History of brass and aluminum copper radiators

History of brass and aluminum copper radiators

Brass copper radiators and Aluminum

Car heat exchangers From the earliest days of the use of the water cooling system in car engines were made of brass pipes that were connected to copper blades using the soldering method.

High thermal conductivity, good forming ability, good corrosion resistance, ease of connection and reasonable price have been the reasons for using copper and brass in the construction of radiators of cars. Aluminum was also used in some ancillary cases, and in some cases where weight was less important, a sheet of steel was used to make the blade, which was cheaper. Thus, from the first days of the emergence of radiators , various competitors were present in this industry, but brass copper radiators were in the first place.

New conditions arose in the early 1970s. Copper prices rose to unprecedented levels, and forecasts indicated that the market would face a shortage of copper in the near future (it was in this decade that the Chilean Revolution and the American coup d'état took place. On the contrary, it was predicted at the same time that the price of aluminum would be stable for a long time. During this period, aluminum bonding methods were significantly developed and the Brazing method was used appropriately. The new brazing method was first successfully used in Germany and the United States. A mechanical connection scheme was developed by Sofia from Valeo and this radiator was used by Volkswagen in new models of cold water.

Aluminum radiators with vacuum brazing or vacuum / gas shielding technology were used in cars made in Europe. Even this led to the development of the old soldering method. All these activities were systematically pursued in the aluminum industry. During the energy crisis in the seventies also needed

Lighter radiators in lighter engines were another powerful stimulus to reduce fuel consumption, from copper-brass products to aluminum. As a result of these events, high-efficiency production units for the production of aluminum converters were created first in Europe and then in the United States.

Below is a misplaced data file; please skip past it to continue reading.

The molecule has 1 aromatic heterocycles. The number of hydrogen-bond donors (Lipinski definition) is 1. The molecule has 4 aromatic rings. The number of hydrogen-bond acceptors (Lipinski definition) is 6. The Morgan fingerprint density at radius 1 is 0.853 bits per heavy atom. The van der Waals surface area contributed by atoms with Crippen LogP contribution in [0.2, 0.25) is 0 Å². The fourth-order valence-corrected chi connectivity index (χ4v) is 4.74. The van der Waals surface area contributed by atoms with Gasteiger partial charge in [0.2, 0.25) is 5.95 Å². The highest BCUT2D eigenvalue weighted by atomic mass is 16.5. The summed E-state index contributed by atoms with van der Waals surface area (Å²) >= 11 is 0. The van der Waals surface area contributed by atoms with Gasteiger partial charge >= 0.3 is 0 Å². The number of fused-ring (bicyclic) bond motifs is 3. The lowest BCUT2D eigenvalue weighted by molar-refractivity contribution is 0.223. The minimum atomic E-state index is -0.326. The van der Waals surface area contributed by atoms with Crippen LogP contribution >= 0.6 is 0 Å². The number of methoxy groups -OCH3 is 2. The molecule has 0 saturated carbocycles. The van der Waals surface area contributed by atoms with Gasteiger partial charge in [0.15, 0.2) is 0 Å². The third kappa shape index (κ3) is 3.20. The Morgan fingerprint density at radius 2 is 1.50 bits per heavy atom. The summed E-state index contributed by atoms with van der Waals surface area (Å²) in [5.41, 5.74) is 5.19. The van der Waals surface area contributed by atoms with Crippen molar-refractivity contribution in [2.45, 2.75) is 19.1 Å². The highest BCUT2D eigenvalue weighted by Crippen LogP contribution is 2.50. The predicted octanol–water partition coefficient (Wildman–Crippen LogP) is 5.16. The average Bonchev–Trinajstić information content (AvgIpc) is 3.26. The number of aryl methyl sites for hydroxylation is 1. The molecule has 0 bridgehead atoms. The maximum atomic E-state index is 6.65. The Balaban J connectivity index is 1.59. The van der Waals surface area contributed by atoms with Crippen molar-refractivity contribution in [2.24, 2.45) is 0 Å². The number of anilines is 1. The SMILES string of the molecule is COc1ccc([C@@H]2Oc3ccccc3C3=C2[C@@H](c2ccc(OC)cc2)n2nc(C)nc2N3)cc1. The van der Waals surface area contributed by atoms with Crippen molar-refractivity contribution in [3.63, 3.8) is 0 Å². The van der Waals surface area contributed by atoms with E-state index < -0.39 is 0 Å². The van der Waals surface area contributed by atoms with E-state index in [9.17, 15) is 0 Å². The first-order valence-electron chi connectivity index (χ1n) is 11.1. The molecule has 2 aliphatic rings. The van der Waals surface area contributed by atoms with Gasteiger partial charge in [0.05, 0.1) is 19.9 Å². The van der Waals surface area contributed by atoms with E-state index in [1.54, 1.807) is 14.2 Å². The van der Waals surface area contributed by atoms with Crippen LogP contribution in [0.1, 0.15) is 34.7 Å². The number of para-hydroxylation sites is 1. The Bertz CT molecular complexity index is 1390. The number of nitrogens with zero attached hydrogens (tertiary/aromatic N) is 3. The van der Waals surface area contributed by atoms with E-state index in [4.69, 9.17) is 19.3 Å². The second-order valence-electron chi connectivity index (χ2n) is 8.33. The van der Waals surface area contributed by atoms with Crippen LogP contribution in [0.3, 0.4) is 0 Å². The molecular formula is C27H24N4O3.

Due to the booming market, the copper industry did not pay special attention to these changes and alternatives except in limited cases. Factories producing brass copper radiators generally produced with old facilities and equipment and were labor-intensive, and as a result, the products were not of good quality and were offered to the market at a high price. They used advanced and new equipment with high efficiency. Low slack in the dimensions, proper adhesion of pipes and fins, and cleanliness of the production line and advanced equipment caused the production to have a low rate of return. Thus, the difference between brass copper radiators on the one hand and aluminum radiators on the other hand became very obvious. This difference was exacerbated in the 1980s due to attention to quality in the world. Of course, there was one exception to this that continues to this day, and that is in Japan, where high-quality brass copper radiators are produced. The nineties made new moves and presented new designs and many studies were done in this field, including the new designs of brass copper with Cupro Braze technology, which is highly promoted by the Swedish company Outo Kumpu. In any case, according to unofficial statistics, the spare parts market has two types of radiators equally, but 90% of the car manufacturers' needs are in the hands of the producers of aluminum radiators .

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